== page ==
SUPPORT THIS INDEPENDENT JOURNALISM
The article you’re about to read is from our reporters doing their important work — investigating, researching, and writing their stories. We want to provide informative and inspirational stories that connect you to the people, issues and opportunities within our community. Journalism requires lots of resources. Today, our business model has been interrupted by the pandemic; the vast majority of our advertisers’ businesses have been impacted. That’s why the SC Times is now turning to you for financial support. Learn more about our new Insider’s program here. Thank you.

Board of Equalization contenders won’t duke it out in court

By Andrea Papagianis

A legal skirmish between two Republican state lawmakers vying for a seat on the Board of Equalization has ended, with Assemblywoman Diane Harkey, R-Dana Point, dropping a $10 million defamation lawsuit against Sen. Mark Wyland, R-Escondido.

The dispute stemmed from comments Wyland made at a Tea Party event in July, pointing to a high-profile, and dollar, lawsuit against Harkey, her husband, Dan, and his real estate investment firm, Point Center Financial.

The lawmaker was eventually dropped from the investors’ suit, but in July a jury held Dan Harkey and the company liable to investors, awarding some $10 million in damages.

“Unfortunately, there has been a lawsuit brought by a lot of investors of modest means against her and her husband for defrauding them,” Wyland told the Tea Partiers, according to court records. Harkey responded with a lawsuit.

A complaint filed with the Orange County Superior Courts in August accuses Wyland of making remarks with malice “for the sole purpose of embarrassing her (Harkey) politically” to “bully and intimidate” in order to gain an edge in the pair’s upcoming tax board election.

Harkey claimed Wyland’s remarks painted her in a false light and caused emotional distress, among other accusations. At the time Wyland spoke, Harkey was no longer named a defendant in most accusations against her husband. She challenged Wyland’s descriptions of investors as incorrect, stating in her complaint that many had a net worth greater than $1 million.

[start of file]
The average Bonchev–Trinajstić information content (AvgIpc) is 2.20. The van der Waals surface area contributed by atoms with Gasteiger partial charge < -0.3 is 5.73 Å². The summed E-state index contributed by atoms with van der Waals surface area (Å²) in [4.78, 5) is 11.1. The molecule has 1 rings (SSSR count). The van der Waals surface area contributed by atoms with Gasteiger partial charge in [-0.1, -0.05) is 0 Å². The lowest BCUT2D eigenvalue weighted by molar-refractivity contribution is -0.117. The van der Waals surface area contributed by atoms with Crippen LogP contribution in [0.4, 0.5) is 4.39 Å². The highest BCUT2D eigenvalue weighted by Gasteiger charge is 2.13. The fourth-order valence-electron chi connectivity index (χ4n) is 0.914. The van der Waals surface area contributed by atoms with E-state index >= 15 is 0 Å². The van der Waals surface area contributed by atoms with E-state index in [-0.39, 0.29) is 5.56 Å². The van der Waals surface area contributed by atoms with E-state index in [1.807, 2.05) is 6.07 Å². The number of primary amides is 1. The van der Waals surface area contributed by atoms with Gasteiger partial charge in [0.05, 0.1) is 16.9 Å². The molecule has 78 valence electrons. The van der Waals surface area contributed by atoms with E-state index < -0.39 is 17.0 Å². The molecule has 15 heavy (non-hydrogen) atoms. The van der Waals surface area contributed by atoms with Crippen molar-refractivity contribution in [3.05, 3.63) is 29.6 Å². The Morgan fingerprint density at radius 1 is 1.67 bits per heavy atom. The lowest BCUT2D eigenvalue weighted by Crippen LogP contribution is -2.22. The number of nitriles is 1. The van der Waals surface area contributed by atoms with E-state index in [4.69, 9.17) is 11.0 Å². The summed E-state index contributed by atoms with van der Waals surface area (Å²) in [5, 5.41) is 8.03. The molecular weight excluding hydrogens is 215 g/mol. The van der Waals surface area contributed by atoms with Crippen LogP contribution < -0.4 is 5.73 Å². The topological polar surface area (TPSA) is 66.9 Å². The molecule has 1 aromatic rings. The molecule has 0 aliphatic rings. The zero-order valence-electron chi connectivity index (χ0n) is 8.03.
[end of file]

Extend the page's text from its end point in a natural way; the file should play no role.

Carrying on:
In September, Wyland said his attorney had begun the process of filing an anti-Strategic Lawsuit Against Public Participation (or anti-SLAPP) suit, which protects the right of free speech from lawsuits.Although no official records show the state senator filing such a suit.

Wyland is seeking reimbursement of attorney’s fees, according to the superior court’s docket. A hearing is scheduled for Monday, January 27 at the Central Justice Center in Santa Ana.

BECOME AN INSIDER TODAY
Trustworthy, accurate and reliable local news stories are more important now than ever. Support our newsroom by making a contribution and becoming a subscribing member today.

About The Author Staff

comments (0)

Your email address will not be published.

You may use these HTML tags and attributes: <a href="" title=""> <abbr title=""> <acronym title=""> <b> <blockquote cite=""> <cite> <code> <del datetime=""> <em> <i> <q cite=""> <s> <strike> <strong>